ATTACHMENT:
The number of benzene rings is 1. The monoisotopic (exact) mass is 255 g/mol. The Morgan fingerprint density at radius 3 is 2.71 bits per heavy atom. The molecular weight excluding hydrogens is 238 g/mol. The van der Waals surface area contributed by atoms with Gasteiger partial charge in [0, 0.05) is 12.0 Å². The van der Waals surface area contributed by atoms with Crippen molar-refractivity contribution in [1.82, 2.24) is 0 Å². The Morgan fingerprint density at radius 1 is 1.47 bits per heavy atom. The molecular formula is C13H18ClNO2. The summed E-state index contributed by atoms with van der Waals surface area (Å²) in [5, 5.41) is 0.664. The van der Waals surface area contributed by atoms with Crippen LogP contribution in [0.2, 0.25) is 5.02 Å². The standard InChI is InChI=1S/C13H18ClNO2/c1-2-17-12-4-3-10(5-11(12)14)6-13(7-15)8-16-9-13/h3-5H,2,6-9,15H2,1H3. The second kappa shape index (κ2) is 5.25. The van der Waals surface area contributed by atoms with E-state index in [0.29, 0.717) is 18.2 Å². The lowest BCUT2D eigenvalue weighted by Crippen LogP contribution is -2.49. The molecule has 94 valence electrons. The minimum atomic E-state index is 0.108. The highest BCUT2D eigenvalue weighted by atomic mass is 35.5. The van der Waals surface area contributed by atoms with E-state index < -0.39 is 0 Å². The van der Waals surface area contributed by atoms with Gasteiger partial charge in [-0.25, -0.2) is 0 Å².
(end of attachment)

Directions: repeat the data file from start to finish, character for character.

The number of benzene rings is 1. The monoisotopic (exact) mass is 255 g/mol. The Morgan fingerprint density at radius 3 is 2.71 bits per heavy atom. The molecular weight excluding hydrogens is 238 g/mol. The van der Waals surface area contributed by atoms with Gasteiger partial charge in [0, 0.05) is 12.0 Å². The van der Waals surface area contributed by atoms with Crippen molar-refractivity contribution in [1.82, 2.24) is 0 Å². The Morgan fingerprint density at radius 1 is 1.47 bits per heavy atom. The molecular formula is C13H18ClNO2. The summed E-state index contributed by atoms with van der Waals surface area (Å²) in [5, 5.41) is 0.664. The van der Waals surface area contributed by atoms with Crippen LogP contribution in [0.2, 0.25) is 5.02 Å². The standard InChI is InChI=1S/C13H18ClNO2/c1-2-17-12-4-3-10(5-11(12)14)6-13(7-15)8-16-9-13/h3-5H,2,6-9,15H2,1H3. The second kappa shape index (κ2) is 5.25. The van der Waals surface area contributed by atoms with E-state index in [0.29, 0.717) is 18.2 Å². The lowest BCUT2D eigenvalue weighted by Crippen LogP contribution is -2.49. The molecule has 94 valence electrons. The minimum atomic E-state index is 0.108. The highest BCUT2D eigenvalue weighted by atomic mass is 35.5. The van der Waals surface area contributed by atoms with E-state index < -0.39 is 0 Å². The van der Waals surface area contributed by atoms with Gasteiger partial charge in [-0.25, -0.2) is 0 Å².